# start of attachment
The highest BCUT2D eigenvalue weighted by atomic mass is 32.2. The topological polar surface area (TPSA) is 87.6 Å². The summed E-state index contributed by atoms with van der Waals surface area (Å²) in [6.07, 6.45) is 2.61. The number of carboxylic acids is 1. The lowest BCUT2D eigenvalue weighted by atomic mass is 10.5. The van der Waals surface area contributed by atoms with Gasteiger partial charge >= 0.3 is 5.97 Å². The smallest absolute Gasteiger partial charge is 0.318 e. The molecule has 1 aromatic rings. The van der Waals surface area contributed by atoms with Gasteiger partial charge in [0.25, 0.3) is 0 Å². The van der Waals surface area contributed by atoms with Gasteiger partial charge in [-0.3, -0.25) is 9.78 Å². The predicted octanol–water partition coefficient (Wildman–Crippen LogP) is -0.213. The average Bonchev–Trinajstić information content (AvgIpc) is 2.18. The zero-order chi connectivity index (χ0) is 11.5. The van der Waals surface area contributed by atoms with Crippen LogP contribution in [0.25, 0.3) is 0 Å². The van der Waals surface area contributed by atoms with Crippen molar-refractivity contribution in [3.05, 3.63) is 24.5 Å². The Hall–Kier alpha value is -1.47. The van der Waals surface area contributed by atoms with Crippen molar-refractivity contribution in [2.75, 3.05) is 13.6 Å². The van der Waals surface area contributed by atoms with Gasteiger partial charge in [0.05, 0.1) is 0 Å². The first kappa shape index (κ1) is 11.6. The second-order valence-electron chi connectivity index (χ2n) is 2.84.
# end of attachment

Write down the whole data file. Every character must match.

The highest BCUT2D eigenvalue weighted by atomic mass is 32.2. The topological polar surface area (TPSA) is 87.6 Å². The summed E-state index contributed by atoms with van der Waals surface area (Å²) in [6.07, 6.45) is 2.61. The number of carboxylic acids is 1. The lowest BCUT2D eigenvalue weighted by atomic mass is 10.5. The van der Waals surface area contributed by atoms with Gasteiger partial charge >= 0.3 is 5.97 Å². The smallest absolute Gasteiger partial charge is 0.318 e. The molecule has 1 aromatic rings. The van der Waals surface area contributed by atoms with Gasteiger partial charge in [0.25, 0.3) is 0 Å². The van der Waals surface area contributed by atoms with Gasteiger partial charge in [-0.3, -0.25) is 9.78 Å². The predicted octanol–water partition coefficient (Wildman–Crippen LogP) is -0.213. The average Bonchev–Trinajstić information content (AvgIpc) is 2.18. The zero-order chi connectivity index (χ0) is 11.5. The van der Waals surface area contributed by atoms with Crippen LogP contribution in [0.25, 0.3) is 0 Å². The van der Waals surface area contributed by atoms with Crippen molar-refractivity contribution in [3.05, 3.63) is 24.5 Å². The Hall–Kier alpha value is -1.47. The van der Waals surface area contributed by atoms with Crippen molar-refractivity contribution in [2.75, 3.05) is 13.6 Å². The van der Waals surface area contributed by atoms with Gasteiger partial charge in [0.05, 0.1) is 0 Å². The first kappa shape index (κ1) is 11.6. The second-order valence-electron chi connectivity index (χ2n) is 2.84.